Update (June 28th 2019): Over the months, the new exercise described here has served us incredibly well. With full credit to Liz and Karl, it’s a great addition to our workshops and I love it! The working title Reverse Wardley that I gave it is proving way too nerdy for some tastes though, and after several iterations in the Agendashift Slack we may be settling on Option Visibility Mapping. If that changes, I’ll update this update! I’ve also added a new tag ‘mapping‘ to this and related posts.
Liz and I have just figured out how to use Wardley Mapping to create the Transformation Map. Muwahahaha.
The basic idea is to take the FOTO outcomes that get used in 4-Points, and re-use them in a Wardley Map, so the Transformation Map is more of a Wardley Map than a Story Map.
Vertical axis is “distance” from the customer.
Horizontal axis is ambiguity of solution (which may or may not relate to the Cynefin domains)
As things turned out, I was the first to get the opportunity try an exercise that (for want of a better name) I’m calling Reverse Wardley. I’ve done it twice now, and it has gone down so well that not just this exercise but the string of exercises I’ll describe in a moment look set to be a fixture at future 2-day Agendashift workshops (and shorter ones, time permitting). If ever there’s a 2nd edition of the Agendashift book, expect to see it written up there!
First though, let me decode some of Karl’s shorthand:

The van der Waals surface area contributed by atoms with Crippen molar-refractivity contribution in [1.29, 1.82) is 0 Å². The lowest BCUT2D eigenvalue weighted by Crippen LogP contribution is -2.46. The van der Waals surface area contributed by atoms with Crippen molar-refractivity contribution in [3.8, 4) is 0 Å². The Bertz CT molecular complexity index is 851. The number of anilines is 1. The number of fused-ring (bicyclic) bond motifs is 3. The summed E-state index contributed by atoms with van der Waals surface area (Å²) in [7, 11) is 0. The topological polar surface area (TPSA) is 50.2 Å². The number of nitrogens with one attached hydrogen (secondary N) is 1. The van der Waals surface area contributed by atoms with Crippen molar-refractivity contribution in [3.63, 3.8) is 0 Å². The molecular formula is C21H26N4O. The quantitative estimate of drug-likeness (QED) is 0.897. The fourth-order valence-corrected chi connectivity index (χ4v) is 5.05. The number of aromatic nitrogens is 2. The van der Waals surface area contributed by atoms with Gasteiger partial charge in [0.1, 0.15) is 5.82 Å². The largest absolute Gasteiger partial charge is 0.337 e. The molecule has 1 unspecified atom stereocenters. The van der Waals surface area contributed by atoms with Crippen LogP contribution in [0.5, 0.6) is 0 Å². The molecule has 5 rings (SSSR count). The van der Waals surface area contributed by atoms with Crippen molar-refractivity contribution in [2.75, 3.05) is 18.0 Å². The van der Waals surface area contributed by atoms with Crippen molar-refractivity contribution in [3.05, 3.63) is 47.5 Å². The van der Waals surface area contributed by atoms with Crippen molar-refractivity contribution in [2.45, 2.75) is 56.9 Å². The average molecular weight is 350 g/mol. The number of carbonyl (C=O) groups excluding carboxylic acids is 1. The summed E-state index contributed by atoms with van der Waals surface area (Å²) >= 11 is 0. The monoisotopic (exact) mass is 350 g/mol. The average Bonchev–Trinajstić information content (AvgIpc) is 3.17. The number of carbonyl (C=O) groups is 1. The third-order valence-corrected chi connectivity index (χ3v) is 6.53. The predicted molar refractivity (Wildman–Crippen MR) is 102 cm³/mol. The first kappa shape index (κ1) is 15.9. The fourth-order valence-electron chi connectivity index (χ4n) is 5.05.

- Liz is Liz Keogh
- Wardley Mapping is a strategy tool developed and open sourced by Simon Wardley. There’s a great description here.
- Transformation Map refers to the output of Agendashift’s Mapping activity, which by default looks like a User Story Map, but only superficially, since the column names don’t really describe a user journey and the items in the columns are outcomes, not user stories
- FOTO is short for 15-minute FOTO, our Clean Language-inspired coaching game; FOTO outcomes means the outcomes generated through the game
- Taking care not to mention it by name until afterwards (it would rather ruin the experience), we use the Cynefin 4 Points Contextualisation exercise to do a preliminary organisation of outcomes and thereby identify those outcomes most suited to an iterative and hypothesis-based approach (as opposed more linear, plan-based or “just do it” approaches, say)
So, with full credit to Liz and Karl (and indirectly to Simon Wardley and Dave Snowden on whose work this all depends), here’s the string of exercises with photos from two recent workshops, one a public workshop in Gurugram, India (before Agile Gurugram 2019), the other a private workshop for delivery managers at the UK government’s Department for Work and Pensions (DWP) in Leeds.
First, the outcomes generated in 15-minute FOTO are transferred onto stickies and organised Cynefin-style (as described at some length in chapter 2 of the Agendashift book):
Stickies are then moved/projected onto an “x-axis of ambiguity” – “Ambiguous” outcomes with multiple and/or unknown solutions towards the left, “Clear” (obvious or best practice) outcomes towards the right:
Next, we introduce a y-axis, moving stickies upwards according to their visibility to the customer/user. We did this silently, noting that some stickies were the focus of some silent debate that we replayed out loud afterwards (it turns out that vertical placement can be surprisingly but interestingly controversial):